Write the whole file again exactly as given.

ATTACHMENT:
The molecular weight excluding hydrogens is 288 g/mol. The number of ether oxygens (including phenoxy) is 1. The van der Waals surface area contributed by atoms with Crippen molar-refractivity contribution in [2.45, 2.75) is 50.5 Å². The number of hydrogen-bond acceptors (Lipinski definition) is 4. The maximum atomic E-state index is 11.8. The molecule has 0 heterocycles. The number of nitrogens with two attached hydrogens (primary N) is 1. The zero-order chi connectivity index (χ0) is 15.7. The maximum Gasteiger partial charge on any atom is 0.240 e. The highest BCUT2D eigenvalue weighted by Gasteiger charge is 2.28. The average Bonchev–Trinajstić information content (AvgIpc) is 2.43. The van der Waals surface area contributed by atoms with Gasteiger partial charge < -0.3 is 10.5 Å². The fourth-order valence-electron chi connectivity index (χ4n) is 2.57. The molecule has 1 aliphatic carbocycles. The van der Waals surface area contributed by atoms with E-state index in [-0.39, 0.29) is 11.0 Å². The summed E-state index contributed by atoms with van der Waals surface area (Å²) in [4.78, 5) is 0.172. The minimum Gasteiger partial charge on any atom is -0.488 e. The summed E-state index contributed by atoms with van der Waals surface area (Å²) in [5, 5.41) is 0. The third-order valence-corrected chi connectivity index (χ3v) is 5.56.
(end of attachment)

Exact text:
The molecular weight excluding hydrogens is 288 g/mol. The number of ether oxygens (including phenoxy) is 1. The van der Waals surface area contributed by atoms with Crippen molar-refractivity contribution in [2.45, 2.75) is 50.5 Å². The number of hydrogen-bond acceptors (Lipinski definition) is 4. The maximum atomic E-state index is 11.8. The molecule has 0 heterocycles. The number of nitrogens with two attached hydrogens (primary N) is 1. The zero-order chi connectivity index (χ0) is 15.7. The maximum Gasteiger partial charge on any atom is 0.240 e. The highest BCUT2D eigenvalue weighted by Gasteiger charge is 2.28. The average Bonchev–Trinajstić information content (AvgIpc) is 2.43. The van der Waals surface area contributed by atoms with Gasteiger partial charge < -0.3 is 10.5 Å². The fourth-order valence-electron chi connectivity index (χ4n) is 2.57. The molecule has 1 aliphatic carbocycles. The van der Waals surface area contributed by atoms with E-state index in [-0.39, 0.29) is 11.0 Å². The summed E-state index contributed by atoms with van der Waals surface area (Å²) in [4.78, 5) is 0.172. The minimum Gasteiger partial charge on any atom is -0.488 e. The summed E-state index contributed by atoms with van der Waals surface area (Å²) in [5, 5.41) is 0. The third-order valence-corrected chi connectivity index (χ3v) is 5.56.